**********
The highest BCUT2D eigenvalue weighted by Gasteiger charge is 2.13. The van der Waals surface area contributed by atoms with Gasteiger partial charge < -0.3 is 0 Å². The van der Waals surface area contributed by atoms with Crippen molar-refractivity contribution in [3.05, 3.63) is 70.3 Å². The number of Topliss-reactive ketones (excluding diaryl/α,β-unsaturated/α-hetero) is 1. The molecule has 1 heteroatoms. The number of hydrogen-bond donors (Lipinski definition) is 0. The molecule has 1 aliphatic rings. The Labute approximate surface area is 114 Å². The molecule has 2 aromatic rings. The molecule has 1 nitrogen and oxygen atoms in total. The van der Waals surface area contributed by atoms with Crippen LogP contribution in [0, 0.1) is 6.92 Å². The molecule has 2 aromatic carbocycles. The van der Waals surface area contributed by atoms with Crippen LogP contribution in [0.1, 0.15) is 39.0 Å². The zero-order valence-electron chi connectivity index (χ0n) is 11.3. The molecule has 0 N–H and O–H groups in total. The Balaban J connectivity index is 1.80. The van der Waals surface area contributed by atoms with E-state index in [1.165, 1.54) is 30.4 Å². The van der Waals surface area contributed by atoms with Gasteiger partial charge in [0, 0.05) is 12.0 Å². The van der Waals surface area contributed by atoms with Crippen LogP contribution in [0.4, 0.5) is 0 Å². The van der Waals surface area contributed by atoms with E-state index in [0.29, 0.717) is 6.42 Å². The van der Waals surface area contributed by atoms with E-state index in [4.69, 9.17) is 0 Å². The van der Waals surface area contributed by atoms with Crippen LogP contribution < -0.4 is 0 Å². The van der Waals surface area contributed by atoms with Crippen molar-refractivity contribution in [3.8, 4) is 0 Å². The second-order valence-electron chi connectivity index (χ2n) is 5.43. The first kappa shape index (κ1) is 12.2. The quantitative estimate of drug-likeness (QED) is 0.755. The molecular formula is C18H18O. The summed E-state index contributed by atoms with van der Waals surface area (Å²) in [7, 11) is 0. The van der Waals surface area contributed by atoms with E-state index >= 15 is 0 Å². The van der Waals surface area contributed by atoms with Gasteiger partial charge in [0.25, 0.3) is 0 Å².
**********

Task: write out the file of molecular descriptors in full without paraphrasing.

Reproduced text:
The highest BCUT2D eigenvalue weighted by Gasteiger charge is 2.13. The van der Waals surface area contributed by atoms with Gasteiger partial charge < -0.3 is 0 Å². The van der Waals surface area contributed by atoms with Crippen molar-refractivity contribution in [3.05, 3.63) is 70.3 Å². The number of Topliss-reactive ketones (excluding diaryl/α,β-unsaturated/α-hetero) is 1. The molecule has 1 heteroatoms. The number of hydrogen-bond donors (Lipinski definition) is 0. The molecule has 1 aliphatic rings. The Labute approximate surface area is 114 Å². The molecule has 2 aromatic rings. The molecule has 1 nitrogen and oxygen atoms in total. The van der Waals surface area contributed by atoms with Crippen LogP contribution in [0, 0.1) is 6.92 Å². The molecule has 2 aromatic carbocycles. The van der Waals surface area contributed by atoms with Crippen LogP contribution in [0.1, 0.15) is 39.0 Å². The zero-order valence-electron chi connectivity index (χ0n) is 11.3. The molecule has 0 N–H and O–H groups in total. The Balaban J connectivity index is 1.80. The van der Waals surface area contributed by atoms with E-state index in [1.165, 1.54) is 30.4 Å². The van der Waals surface area contributed by atoms with Gasteiger partial charge in [0, 0.05) is 12.0 Å². The van der Waals surface area contributed by atoms with Crippen LogP contribution in [0.4, 0.5) is 0 Å². The van der Waals surface area contributed by atoms with E-state index in [0.29, 0.717) is 6.42 Å². The van der Waals surface area contributed by atoms with E-state index in [4.69, 9.17) is 0 Å². The van der Waals surface area contributed by atoms with Crippen LogP contribution < -0.4 is 0 Å². The van der Waals surface area contributed by atoms with Crippen molar-refractivity contribution in [3.8, 4) is 0 Å². The second-order valence-electron chi connectivity index (χ2n) is 5.43. The first kappa shape index (κ1) is 12.2. The quantitative estimate of drug-likeness (QED) is 0.755. The molecular formula is C18H18O. The summed E-state index contributed by atoms with van der Waals surface area (Å²) in [7, 11) is 0. The van der Waals surface area contributed by atoms with E-state index >= 15 is 0 Å². The van der Waals surface area contributed by atoms with Gasteiger partial charge in [0.25, 0.3) is 0 Å².